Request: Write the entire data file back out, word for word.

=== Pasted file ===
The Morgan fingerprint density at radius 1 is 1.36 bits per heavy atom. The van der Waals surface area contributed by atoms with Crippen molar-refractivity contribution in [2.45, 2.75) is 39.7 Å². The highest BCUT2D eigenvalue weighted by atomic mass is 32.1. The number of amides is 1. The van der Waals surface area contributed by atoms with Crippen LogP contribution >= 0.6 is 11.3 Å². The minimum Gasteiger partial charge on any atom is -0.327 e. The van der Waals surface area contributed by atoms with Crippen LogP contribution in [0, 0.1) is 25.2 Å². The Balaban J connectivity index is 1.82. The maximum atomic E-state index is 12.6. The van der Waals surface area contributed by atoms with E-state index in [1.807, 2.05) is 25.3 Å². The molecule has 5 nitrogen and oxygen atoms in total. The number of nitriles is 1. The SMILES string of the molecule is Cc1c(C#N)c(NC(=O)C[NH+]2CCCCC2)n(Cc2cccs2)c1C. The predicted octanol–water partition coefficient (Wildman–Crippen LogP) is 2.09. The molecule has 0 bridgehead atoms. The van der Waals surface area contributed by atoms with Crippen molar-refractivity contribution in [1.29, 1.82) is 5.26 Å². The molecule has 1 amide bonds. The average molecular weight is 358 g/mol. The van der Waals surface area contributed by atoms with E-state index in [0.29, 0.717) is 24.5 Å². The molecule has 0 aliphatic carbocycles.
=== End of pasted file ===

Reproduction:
The Morgan fingerprint density at radius 1 is 1.36 bits per heavy atom. The van der Waals surface area contributed by atoms with Crippen molar-refractivity contribution in [2.45, 2.75) is 39.7 Å². The highest BCUT2D eigenvalue weighted by atomic mass is 32.1. The number of amides is 1. The van der Waals surface area contributed by atoms with Crippen LogP contribution >= 0.6 is 11.3 Å². The minimum Gasteiger partial charge on any atom is -0.327 e. The van der Waals surface area contributed by atoms with Crippen LogP contribution in [0, 0.1) is 25.2 Å². The Balaban J connectivity index is 1.82. The maximum atomic E-state index is 12.6. The van der Waals surface area contributed by atoms with E-state index in [1.807, 2.05) is 25.3 Å². The molecule has 5 nitrogen and oxygen atoms in total. The number of nitriles is 1. The SMILES string of the molecule is Cc1c(C#N)c(NC(=O)C[NH+]2CCCCC2)n(Cc2cccs2)c1C. The predicted octanol–water partition coefficient (Wildman–Crippen LogP) is 2.09. The molecule has 0 bridgehead atoms. The van der Waals surface area contributed by atoms with Crippen molar-refractivity contribution in [1.29, 1.82) is 5.26 Å². The molecule has 1 amide bonds. The average molecular weight is 358 g/mol. The van der Waals surface area contributed by atoms with E-state index in [0.29, 0.717) is 24.5 Å². The molecule has 0 aliphatic carbocycles.